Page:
Taste the mixture and season with salt and pepper. Cool mixture to lukewarm. Stir in nuts.
Preheat oven to 375 F. Divide dough into 5 balls and cover. On a lightly floured surface, roll out 1 dough ball thinly until it's 2 inches larger in diameter than your 18 to 20 inch round pan. Oil the pan and set dough on it. Brush with olive oil. Repeat with two more balls of dough, oiling each layer.
Spread filling evenly over dough. Roll out remaining two dough balls and, as before, brush with olive oil each time.
Roll up edges of dough. Brush top with remaining olive oil. Place pie in oven and bake until golden, about 45 minutes to 1 hour.
Cool pie slightly before cutting.
Friday, August 6, 2010
Had lots of people helping today. It was great and I was in such a tizzy (I even ran over Augustus' plastic cart, which you see him on in the photo. It is history. I'll have to go out and find another.)
Kurdish spicy pink lentil, rice and chickpea soup with farm onions, celery, carrots and long green peppers plus mint and basil and some chili. It was good and rib sticking.
Za'atar bread--thin and crispy. Lovely.
Sweet and sour Greek zucchini and celery--raisins, honey, red wine vinegar and cinnamon with olive oil of course.
Beet and chickpea falafel patties with sumac, za'atar, lemon and tahini sauce
The beet falafel is from a very new British cookbook from a Bulgarian born Brit named Silvena Rowe. She's 6 feet tall, bleached blond and very very cool.
Madeleine Vedel and her mother Emita Hill helped Maureen and me. It was such fun to have them. Madeleine brought a large loaf of bread. She lives in Avignon in the south of France. If you need a savvy tour guide she's great--owned and ran a cooking school in Arles for many years and now runs private tours--she knows everyone in the area associated with food and wine--and speaks fluent French of course.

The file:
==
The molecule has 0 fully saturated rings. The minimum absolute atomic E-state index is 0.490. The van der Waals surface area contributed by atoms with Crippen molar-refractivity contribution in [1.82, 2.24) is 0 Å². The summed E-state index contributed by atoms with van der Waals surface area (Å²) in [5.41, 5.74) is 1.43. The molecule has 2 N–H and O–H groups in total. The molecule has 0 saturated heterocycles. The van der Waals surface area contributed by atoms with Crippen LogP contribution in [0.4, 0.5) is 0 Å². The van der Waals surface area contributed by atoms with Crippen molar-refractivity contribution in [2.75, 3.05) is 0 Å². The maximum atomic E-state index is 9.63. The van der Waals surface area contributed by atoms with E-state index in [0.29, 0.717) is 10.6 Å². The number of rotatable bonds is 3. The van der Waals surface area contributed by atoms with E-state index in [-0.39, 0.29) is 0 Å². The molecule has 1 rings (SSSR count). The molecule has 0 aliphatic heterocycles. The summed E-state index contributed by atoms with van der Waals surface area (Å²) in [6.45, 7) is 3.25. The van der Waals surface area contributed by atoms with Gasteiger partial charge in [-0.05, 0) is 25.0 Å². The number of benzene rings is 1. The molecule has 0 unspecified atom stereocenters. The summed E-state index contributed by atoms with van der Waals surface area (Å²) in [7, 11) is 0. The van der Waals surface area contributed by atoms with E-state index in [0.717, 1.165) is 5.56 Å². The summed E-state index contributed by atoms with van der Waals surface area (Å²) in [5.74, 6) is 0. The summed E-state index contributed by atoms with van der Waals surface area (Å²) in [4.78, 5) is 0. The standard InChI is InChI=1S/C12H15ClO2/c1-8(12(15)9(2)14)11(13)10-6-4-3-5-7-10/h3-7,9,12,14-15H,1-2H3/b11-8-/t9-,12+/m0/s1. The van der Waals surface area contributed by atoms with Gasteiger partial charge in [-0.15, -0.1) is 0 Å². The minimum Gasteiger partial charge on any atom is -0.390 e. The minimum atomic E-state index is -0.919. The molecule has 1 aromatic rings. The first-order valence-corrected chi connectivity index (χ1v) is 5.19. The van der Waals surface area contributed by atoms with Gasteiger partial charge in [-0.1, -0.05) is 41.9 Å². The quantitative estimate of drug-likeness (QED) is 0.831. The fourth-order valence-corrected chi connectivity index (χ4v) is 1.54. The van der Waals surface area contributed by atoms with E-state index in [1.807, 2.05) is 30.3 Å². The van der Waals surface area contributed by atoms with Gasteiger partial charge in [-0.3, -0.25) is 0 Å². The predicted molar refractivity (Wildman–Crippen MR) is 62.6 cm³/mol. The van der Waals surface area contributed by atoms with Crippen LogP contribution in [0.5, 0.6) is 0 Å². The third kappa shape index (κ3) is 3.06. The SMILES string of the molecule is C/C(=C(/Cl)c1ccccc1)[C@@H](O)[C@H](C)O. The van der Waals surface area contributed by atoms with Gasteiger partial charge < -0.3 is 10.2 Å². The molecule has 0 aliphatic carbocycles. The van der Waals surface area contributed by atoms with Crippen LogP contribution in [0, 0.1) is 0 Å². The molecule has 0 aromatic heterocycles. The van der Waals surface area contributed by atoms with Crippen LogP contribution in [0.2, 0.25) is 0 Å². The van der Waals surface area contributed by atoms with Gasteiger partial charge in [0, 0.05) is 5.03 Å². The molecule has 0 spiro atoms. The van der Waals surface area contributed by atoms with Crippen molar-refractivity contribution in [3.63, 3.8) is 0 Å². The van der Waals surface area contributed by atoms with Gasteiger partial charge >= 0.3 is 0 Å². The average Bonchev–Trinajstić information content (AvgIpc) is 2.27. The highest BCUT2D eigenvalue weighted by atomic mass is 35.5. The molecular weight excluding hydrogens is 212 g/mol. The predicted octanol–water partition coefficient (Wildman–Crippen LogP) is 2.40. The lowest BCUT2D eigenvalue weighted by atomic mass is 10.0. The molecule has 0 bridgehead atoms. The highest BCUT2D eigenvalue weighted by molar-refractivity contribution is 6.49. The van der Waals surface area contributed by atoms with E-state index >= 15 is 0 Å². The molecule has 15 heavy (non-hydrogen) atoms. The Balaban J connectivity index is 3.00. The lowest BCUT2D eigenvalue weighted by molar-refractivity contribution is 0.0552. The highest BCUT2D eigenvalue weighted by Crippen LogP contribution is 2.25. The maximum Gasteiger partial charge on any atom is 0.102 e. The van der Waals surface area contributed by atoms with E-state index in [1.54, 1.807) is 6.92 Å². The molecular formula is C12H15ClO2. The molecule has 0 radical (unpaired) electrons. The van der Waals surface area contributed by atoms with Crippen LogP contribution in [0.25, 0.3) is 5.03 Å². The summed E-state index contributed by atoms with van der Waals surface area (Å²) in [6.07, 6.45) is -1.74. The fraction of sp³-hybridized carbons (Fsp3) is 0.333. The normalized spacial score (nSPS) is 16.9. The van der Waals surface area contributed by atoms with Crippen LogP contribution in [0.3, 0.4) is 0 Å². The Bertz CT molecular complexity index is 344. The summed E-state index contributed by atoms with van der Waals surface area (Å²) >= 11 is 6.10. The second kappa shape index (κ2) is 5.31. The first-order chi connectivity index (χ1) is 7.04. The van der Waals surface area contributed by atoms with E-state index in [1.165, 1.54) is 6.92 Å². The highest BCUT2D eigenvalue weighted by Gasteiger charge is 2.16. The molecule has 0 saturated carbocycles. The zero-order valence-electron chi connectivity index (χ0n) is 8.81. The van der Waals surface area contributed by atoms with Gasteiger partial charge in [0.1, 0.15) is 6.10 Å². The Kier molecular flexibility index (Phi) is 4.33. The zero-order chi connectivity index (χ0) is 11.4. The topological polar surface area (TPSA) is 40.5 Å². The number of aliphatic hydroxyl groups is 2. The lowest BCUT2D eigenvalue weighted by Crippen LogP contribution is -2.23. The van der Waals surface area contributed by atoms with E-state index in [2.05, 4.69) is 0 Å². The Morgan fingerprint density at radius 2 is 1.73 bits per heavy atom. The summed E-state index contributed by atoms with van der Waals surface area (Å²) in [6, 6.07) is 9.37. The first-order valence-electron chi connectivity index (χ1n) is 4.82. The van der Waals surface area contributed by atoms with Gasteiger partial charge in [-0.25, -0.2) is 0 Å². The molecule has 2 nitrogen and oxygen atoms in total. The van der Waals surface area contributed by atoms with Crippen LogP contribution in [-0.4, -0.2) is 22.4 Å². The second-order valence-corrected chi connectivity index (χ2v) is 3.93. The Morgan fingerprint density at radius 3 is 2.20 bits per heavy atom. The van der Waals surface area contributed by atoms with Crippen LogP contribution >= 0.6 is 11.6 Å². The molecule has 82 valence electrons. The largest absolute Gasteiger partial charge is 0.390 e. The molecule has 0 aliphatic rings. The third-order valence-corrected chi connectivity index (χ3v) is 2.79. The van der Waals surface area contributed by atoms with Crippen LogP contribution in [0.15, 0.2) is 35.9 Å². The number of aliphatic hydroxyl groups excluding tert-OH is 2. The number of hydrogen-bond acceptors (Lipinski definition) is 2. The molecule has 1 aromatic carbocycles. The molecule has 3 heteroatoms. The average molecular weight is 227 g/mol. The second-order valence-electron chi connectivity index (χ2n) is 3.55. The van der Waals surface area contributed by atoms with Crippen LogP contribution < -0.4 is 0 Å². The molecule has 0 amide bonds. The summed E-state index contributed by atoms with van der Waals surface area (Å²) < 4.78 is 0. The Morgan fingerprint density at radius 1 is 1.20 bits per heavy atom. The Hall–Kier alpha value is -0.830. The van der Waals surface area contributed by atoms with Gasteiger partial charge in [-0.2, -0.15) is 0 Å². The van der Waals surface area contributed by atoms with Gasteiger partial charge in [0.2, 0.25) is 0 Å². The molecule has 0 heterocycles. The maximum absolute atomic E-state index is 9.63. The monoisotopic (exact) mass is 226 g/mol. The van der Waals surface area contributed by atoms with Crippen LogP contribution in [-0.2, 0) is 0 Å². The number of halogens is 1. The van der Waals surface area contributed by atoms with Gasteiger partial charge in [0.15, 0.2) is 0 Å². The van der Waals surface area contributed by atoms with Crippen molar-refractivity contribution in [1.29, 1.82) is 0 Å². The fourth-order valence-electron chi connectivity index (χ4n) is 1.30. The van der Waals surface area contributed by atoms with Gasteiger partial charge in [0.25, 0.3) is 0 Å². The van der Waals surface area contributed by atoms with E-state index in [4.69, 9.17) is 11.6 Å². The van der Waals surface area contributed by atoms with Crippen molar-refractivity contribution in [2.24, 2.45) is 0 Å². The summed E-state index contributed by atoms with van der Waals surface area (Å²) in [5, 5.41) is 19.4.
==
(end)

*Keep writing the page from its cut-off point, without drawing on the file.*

Here's a photo of Augustus with Liz, who will be heading off to Ann Arbor for law school in just a few weeks. We'll miss her terribly.
Recipe today is for Greek Sweet and Sour Zucchini (you can add celery if you like)
Adapted from Flavors of Greece by Rosemary Barron
2 pounds zucchini or yellow squash, washed and trimmed
(5 to 6 stalks Meadowlark celery, washed and sliced into 2 inch lengths)
1/3 cup dark raisins
1/4 to 1/2 cup red wine vinegar
4 to 5 tablespoons olive oil
2 teaspoons cinnamon
2 tablespoons honey mixed with 4 tablespoon hot water
Sea salt and freshly ground black pepper
1/2 cup chopped flat leaf parsley
1 tablespoon chopped fresh oregano, optional
Cut squash into 1-inch chunks. Toss with salt.
Mix raisins and 1/4 cup vinegar together.
Heat olive oil in 10-inch deep sauté pan over medium-high heat and add vegetables. When they sizzle, lower heat to low and partially cover. Simmer vegetables until tender, about 8 to 10 minutes. Stir occasionally.
Sprinkle vegetables with cinnamon, raisins and vinegar, honey and water, and season with salt and pepper. Raise heat, shake pan to mix, and cook vegetables uncovered until sauce is syrupy, 3 to 6 minutes. Toss in parsley and oregano. Taste and reseason, adding more salt, pepper and vinegar until the dish sings to you like the siren call: come back come back come back.
If anyone wants the beet falafel recipe I will give it to Jenny. It can be made with Swiss chard, kale, carrots, turnips or rutabaga.